Dos Santos aims to dethrone Velasquez

BY foxsports • November 9, 2011

Junior dos Santos' mentor can tell him all about Cain Velasquez.

The conversations last longer than the legendary Antonio Rodrigo Nogueira did in the octagon against Velasquez, who earned a knockout victory midway through the first round of their bout at UFC 110 in February 2010.

“He’s helped me a lot throughout my career, but especially for this fight,” dos Santos told “He’s given me some good advice. It’s been great to have his support and we’re on the same page.”

Nogueira is a Brazilian who makes his career in mixed martial arts. That’s about where the similarities end between Nogueira and dos Santos. Dos Santos, 27, has some of the quickest hands in the sport in any weight division. Going against a Brazilian stereotype, he will attempt to do his damage against Velasquez in the debut of UFC on FOX on Saturday from the upright position.

“My ground game is pretty good, too,” dos Santos said. “I’m not like Big Nog (Nogueira) or Demian Maia. They are the A-Team when it comes to jiu jitsu in the world, but I’m pretty good. I prefer to fight standing up, but it goes to the ground, I’m ready for it. I have some positions I’m really, really good at.”

Velasquez, the reigning heavyweight champ, doesn’t see much of Nogueira in dos Santos’ game either.

“I think he’s a different fighter than Nogueira,” Velasquez said. “I think (dos Santos) has much quicker hands and is better overall. He’s one of the top guys in the world and he’s at his prime.”

For the first time in his UFC career, dos Santos showed he’s not strictly a boxer. In his last bout he used his ground game proficiently to earn a unanimous decision over Shane Carwin at UFC 131 in June.

“I see a lot of good things about his ground game,” said Billy Scheibe, a Muay Thai coach who has worked with dos Santos at the Black House Team Nogueira gym of San Diego. “He’s very good. Even though I do Muay Thai, I know he’s been working with some of the top jiu jitsu coaches in the world. It’s surprising for how fast he moves for how big he is.”

Velasquez, who trains out of the American Kickboxing Academy in San Jose, Calif., has used several different sparring partners adept at different MMA styles to prepare for dos Santos. One of those partners, Kyle Kingsbury, said he expects dos Santos to trade more punches than attempt submission holds.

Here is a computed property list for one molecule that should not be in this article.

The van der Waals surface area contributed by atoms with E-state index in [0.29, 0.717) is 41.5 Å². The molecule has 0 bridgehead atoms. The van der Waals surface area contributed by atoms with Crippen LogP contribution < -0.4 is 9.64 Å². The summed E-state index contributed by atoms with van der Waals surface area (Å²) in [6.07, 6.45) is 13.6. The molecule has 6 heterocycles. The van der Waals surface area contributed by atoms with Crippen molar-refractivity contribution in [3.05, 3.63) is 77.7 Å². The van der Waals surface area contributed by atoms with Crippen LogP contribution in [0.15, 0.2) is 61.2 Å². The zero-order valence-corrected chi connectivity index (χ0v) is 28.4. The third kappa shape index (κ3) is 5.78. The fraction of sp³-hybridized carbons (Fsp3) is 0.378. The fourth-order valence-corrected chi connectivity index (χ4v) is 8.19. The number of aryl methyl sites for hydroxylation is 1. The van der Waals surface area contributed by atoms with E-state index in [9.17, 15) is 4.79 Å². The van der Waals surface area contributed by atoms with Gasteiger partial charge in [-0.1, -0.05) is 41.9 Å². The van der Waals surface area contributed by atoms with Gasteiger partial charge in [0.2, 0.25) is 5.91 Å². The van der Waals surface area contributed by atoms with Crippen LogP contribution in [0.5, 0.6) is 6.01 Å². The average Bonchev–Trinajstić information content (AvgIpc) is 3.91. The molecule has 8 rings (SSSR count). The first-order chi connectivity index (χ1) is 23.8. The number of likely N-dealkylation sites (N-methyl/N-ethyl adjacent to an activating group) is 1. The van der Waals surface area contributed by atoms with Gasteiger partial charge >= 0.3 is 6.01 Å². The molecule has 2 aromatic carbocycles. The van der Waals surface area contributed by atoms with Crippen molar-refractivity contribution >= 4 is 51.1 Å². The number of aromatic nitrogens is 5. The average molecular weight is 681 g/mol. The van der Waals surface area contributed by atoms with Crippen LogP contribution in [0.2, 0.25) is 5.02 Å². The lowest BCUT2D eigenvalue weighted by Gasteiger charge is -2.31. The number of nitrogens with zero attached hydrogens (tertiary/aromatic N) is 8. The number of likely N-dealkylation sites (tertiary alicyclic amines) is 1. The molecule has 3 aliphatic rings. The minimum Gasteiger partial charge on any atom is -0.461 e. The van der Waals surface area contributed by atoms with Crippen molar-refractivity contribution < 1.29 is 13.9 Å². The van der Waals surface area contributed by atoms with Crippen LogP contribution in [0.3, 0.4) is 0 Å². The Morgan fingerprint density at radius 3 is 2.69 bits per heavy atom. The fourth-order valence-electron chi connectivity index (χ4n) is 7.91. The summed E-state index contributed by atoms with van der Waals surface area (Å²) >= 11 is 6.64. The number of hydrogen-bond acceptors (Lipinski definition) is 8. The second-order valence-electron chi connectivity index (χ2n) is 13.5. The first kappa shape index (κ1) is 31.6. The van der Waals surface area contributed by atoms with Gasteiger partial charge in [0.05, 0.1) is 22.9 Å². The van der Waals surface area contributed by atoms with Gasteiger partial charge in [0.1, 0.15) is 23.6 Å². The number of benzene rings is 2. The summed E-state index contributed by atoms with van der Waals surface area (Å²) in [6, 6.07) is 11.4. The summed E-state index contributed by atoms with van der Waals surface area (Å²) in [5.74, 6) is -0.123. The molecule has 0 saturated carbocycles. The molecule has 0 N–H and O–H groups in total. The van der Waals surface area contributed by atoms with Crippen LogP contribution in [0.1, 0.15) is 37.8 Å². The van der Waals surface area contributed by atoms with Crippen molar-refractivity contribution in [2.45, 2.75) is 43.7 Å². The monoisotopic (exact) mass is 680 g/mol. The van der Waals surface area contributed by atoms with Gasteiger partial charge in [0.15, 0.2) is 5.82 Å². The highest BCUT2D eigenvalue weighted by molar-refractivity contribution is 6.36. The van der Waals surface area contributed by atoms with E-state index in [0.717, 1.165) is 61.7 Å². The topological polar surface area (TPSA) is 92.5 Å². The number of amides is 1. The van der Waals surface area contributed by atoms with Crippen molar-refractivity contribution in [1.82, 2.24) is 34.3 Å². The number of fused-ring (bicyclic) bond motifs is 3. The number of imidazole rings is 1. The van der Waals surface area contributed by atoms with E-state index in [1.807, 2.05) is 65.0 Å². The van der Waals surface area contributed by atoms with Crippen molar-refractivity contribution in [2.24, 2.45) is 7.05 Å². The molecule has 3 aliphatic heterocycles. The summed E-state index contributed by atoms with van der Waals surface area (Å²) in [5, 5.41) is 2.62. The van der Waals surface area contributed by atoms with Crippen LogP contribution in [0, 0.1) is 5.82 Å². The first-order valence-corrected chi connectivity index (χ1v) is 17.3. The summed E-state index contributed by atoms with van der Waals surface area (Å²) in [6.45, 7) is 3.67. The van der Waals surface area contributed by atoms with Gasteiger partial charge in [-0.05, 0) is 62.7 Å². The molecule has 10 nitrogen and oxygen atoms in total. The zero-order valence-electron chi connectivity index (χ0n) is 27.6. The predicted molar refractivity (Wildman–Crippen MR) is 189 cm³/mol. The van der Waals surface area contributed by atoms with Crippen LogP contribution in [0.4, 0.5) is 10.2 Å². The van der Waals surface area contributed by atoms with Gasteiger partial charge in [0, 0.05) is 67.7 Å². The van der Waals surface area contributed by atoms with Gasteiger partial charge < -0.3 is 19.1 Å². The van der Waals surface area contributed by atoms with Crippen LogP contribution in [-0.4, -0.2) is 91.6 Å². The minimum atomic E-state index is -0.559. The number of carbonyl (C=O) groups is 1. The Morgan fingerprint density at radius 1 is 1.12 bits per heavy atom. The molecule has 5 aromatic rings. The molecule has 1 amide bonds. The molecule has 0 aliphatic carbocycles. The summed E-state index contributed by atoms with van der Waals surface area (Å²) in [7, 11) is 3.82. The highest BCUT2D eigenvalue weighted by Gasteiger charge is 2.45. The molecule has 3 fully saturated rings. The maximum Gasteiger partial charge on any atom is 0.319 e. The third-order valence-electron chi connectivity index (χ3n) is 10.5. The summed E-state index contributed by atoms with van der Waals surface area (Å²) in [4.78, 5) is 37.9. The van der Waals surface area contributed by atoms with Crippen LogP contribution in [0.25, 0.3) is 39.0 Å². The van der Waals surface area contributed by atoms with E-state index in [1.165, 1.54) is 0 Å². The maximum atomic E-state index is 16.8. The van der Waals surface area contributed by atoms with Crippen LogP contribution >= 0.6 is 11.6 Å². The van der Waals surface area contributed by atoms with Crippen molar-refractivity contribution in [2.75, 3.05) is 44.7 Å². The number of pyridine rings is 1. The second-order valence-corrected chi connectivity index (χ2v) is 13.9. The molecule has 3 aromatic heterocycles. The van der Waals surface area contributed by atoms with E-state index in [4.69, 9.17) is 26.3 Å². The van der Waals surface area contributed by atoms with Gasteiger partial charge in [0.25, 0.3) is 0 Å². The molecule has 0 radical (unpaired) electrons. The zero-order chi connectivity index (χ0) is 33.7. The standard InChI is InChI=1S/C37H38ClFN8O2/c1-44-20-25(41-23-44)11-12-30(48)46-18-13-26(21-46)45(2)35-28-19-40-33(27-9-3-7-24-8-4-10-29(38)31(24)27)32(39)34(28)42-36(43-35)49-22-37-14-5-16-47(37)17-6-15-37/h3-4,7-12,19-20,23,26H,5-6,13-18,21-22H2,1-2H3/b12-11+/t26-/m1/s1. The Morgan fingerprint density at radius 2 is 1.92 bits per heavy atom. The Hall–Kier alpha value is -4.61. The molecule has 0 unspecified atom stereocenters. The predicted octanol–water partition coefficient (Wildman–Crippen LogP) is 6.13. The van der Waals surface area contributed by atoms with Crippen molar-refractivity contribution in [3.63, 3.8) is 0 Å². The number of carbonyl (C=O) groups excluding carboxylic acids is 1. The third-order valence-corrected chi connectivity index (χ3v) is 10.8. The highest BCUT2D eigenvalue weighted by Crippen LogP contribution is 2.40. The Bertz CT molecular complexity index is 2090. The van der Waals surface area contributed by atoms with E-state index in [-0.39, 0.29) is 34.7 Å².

“I think we’ve seen dos Santos win only one way, with his quick hands,” said Kingsbury, who is part of the undercard at UFC 139 on Nov. 19. “He leans toward trying to just knock guys out. One of the unknowns about dos Santos is his ground game. I’m not saying he isn’t strong in those areas, but it’s just an unknown. We really haven’t seen that much of it yet.”

Just like his ground game, dos Santos also hasn’t shown much of his personality, at least outwardly in his first seven UFC fights (He won each of those fights, four by knockout.) Dos Santos displays more of a quiet confidence without the bluster some have come to expect from the sport's top contenders.

Scheibe said the real dos Santos can only be seen behind the scenes, especially when he’s back in Brazil.

“He’s two different people,” Scheibe said. “When he’s outside of training or a fight, he’s a very personable guy. He’s very outgoing. He just enjoys life. When people come up to him on the streets for autographs, he’s always happy to sign whatever they have (and) talk to them. He turns his intensity off and on like nobody I have seen the business.”

Dos Santos said while he is fighting for a UFC title for the first time in an event that marks the promotion’s debut on national broadcast television, he doesn’t admit to being overwhelmed by the spotlight.

“The pressure is the same as any of my other fights,” dos Santos said. “I’m really happy to be here fighting for the title and getting a chance to fight for the division. It’s huge thing in my life and I’m enjoying it.”

Just because dos Santos appears fairly subdued in the days leading up to his bouts, that doesn’t make him timid. He said he’s prepared for a long fight — this is his first UFC title fight, thus his first bout scheduled for five rounds — but he thinks it’ll end sooner rather than later.

“All my fights, I look for the knockout. That’s what I’ll try to do, knock him out,” dos Santos said. “My team and I are bringing a really good strategy with me. I can tell you I am ready for this fight. It doesn’t matter when (in the bout), I’ll be trying to finish this fight.”

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